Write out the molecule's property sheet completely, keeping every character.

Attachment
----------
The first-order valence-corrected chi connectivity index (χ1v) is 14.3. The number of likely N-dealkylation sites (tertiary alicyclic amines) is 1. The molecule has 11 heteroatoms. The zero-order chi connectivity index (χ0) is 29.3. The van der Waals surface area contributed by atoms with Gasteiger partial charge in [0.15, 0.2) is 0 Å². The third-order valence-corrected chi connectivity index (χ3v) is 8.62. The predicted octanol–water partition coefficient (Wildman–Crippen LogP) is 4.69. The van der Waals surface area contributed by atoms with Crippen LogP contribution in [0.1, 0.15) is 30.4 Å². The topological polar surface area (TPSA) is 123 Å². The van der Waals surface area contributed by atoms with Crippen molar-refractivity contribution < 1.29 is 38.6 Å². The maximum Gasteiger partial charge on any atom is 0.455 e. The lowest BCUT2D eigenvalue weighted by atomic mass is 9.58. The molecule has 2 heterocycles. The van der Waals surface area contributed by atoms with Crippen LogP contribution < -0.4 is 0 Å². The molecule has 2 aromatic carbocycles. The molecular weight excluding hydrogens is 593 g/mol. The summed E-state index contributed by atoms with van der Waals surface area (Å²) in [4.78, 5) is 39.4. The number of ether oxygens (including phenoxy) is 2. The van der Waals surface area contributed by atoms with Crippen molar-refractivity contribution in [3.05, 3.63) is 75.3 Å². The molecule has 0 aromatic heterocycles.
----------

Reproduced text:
The first-order valence-corrected chi connectivity index (χ1v) is 14.3. The number of likely N-dealkylation sites (tertiary alicyclic amines) is 1. The molecule has 11 heteroatoms. The zero-order chi connectivity index (χ0) is 29.3. The van der Waals surface area contributed by atoms with Gasteiger partial charge in [0.15, 0.2) is 0 Å². The third-order valence-corrected chi connectivity index (χ3v) is 8.62. The predicted octanol–water partition coefficient (Wildman–Crippen LogP) is 4.69. The van der Waals surface area contributed by atoms with Crippen LogP contribution in [0.1, 0.15) is 30.4 Å². The topological polar surface area (TPSA) is 123 Å². The van der Waals surface area contributed by atoms with Crippen molar-refractivity contribution < 1.29 is 38.6 Å². The maximum Gasteiger partial charge on any atom is 0.455 e. The lowest BCUT2D eigenvalue weighted by atomic mass is 9.58. The molecule has 2 heterocycles. The van der Waals surface area contributed by atoms with Crippen LogP contribution < -0.4 is 0 Å². The molecule has 2 aromatic carbocycles. The molecular weight excluding hydrogens is 593 g/mol. The summed E-state index contributed by atoms with van der Waals surface area (Å²) in [4.78, 5) is 39.4. The number of ether oxygens (including phenoxy) is 2. The van der Waals surface area contributed by atoms with Crippen molar-refractivity contribution in [3.05, 3.63) is 75.3 Å². The molecule has 0 aromatic heterocycles.